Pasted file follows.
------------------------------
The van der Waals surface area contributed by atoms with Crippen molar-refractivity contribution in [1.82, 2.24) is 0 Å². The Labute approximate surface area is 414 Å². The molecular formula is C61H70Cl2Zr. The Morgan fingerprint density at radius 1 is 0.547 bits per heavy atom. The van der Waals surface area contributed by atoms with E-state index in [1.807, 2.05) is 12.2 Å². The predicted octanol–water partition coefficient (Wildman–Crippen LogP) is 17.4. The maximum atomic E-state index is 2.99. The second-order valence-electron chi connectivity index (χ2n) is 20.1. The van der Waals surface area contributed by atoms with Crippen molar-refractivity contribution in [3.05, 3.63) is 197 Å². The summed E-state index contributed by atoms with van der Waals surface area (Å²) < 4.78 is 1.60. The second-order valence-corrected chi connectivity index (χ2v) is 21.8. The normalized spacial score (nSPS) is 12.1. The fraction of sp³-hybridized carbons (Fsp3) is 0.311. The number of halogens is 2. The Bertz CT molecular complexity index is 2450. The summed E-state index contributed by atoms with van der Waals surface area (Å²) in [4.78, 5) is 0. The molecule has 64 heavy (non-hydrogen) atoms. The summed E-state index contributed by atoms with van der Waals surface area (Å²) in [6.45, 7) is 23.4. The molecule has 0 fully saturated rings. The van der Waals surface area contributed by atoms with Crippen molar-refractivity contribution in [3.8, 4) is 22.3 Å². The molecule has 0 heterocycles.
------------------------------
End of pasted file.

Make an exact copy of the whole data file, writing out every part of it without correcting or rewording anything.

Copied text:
The van der Waals surface area contributed by atoms with Crippen molar-refractivity contribution in [1.82, 2.24) is 0 Å². The Labute approximate surface area is 414 Å². The molecular formula is C61H70Cl2Zr. The Morgan fingerprint density at radius 1 is 0.547 bits per heavy atom. The van der Waals surface area contributed by atoms with E-state index in [1.807, 2.05) is 12.2 Å². The predicted octanol–water partition coefficient (Wildman–Crippen LogP) is 17.4. The maximum atomic E-state index is 2.99. The second-order valence-electron chi connectivity index (χ2n) is 20.1. The van der Waals surface area contributed by atoms with Crippen molar-refractivity contribution in [3.05, 3.63) is 197 Å². The summed E-state index contributed by atoms with van der Waals surface area (Å²) < 4.78 is 1.60. The second-order valence-corrected chi connectivity index (χ2v) is 21.8. The normalized spacial score (nSPS) is 12.1. The fraction of sp³-hybridized carbons (Fsp3) is 0.311. The number of halogens is 2. The Bertz CT molecular complexity index is 2450. The summed E-state index contributed by atoms with van der Waals surface area (Å²) in [4.78, 5) is 0. The molecule has 64 heavy (non-hydrogen) atoms. The summed E-state index contributed by atoms with van der Waals surface area (Å²) in [6.45, 7) is 23.4. The molecule has 0 fully saturated rings. The van der Waals surface area contributed by atoms with Crippen molar-refractivity contribution in [3.8, 4) is 22.3 Å². The molecule has 0 heterocycles.